Liturgical Lighting: Renovation at Loyola University's Madonna Della Strada Chapel uses GE Lamps to Emphasize Architectural Beauty

CLEVELAND, Ohio — (NYSE: GE)  Loyola University's Madonna della Strada Chapel, originally built in 1939, has undergone a complete interior renovation using GE Appliances & Lighting lighting products. Designers Jim Baney, Giulio Pedota and Miory Kanashiro worked closely with architects and artists to reveal the beauty of the architecture, the frescos and other liturgical symbols. 

Recessed, adjustable luminaires with GE 500-watt PAR56 halogen lamps are clustered discreetly along the ceiling ribs. They are aimed to provide general lighting for the seating area and to illuminate the Stations of the Cross. Similar luminaires positioned on either side of these downlights provide front lighting for the altar.

"GE's PAR 56 halogen lamps were a great choice for the Madonna della Strada Chapel," says Mary Beth Gotti, manager of the GE Lighting & Electrical Institute. "These light sources have dimming capabilities and spread beam options, two crucial components for the chapel's interior lighting requirements."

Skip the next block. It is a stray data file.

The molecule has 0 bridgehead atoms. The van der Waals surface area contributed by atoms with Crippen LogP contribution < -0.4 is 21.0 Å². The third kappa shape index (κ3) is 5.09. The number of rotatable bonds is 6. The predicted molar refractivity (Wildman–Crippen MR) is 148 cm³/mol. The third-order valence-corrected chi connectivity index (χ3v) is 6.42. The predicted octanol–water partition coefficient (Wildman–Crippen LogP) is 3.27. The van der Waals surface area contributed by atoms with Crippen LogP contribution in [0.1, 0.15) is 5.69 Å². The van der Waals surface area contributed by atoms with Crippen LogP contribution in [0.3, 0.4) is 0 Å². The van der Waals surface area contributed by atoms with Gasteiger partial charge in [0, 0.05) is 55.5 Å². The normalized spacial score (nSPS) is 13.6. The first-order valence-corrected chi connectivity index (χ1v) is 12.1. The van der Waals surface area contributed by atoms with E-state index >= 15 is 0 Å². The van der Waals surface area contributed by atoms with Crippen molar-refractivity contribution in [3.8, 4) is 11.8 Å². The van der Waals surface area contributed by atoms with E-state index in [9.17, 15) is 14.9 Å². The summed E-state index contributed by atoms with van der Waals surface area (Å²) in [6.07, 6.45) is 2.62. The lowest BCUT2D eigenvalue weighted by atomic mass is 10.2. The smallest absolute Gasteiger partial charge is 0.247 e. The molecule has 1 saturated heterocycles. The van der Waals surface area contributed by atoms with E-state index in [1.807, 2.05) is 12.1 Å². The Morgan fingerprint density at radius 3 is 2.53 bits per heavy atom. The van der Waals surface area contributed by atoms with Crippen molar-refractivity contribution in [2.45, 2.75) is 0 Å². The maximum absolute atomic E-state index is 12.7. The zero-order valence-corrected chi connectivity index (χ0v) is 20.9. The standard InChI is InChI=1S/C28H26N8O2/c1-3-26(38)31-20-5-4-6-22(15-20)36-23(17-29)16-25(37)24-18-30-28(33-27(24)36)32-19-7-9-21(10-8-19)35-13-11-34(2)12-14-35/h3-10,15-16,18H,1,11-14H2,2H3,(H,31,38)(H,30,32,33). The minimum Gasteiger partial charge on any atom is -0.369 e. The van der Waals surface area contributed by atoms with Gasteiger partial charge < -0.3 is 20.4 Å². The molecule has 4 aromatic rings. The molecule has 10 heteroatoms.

High-output, 3000-K LED strips with 45-degree optics provide the continuous glow within the altar arches. Located on each side of the transverse arch, track-mounted fixtures with GE 100-watt AR-111 spot lamps provide accent lighting for the tabernacle. An additional cluster of fixtures nested into the column capitals uplights the vaulted ceiling and highlights the ribs. The fixtures include one GE 100-watt HIR™ halogen PAR38 spot lamp in the center, flanked by two 150-watt asymmetrical fixtures.

A preset dimming system offers different lighting scenes that coordinate with the liturgical calendar. Dimming increases halogen lamp life, lowers energy costs and provides warmer color tone options.

This lighting project is among several recognized during the 2007 GE Edison Awards held in May 2008.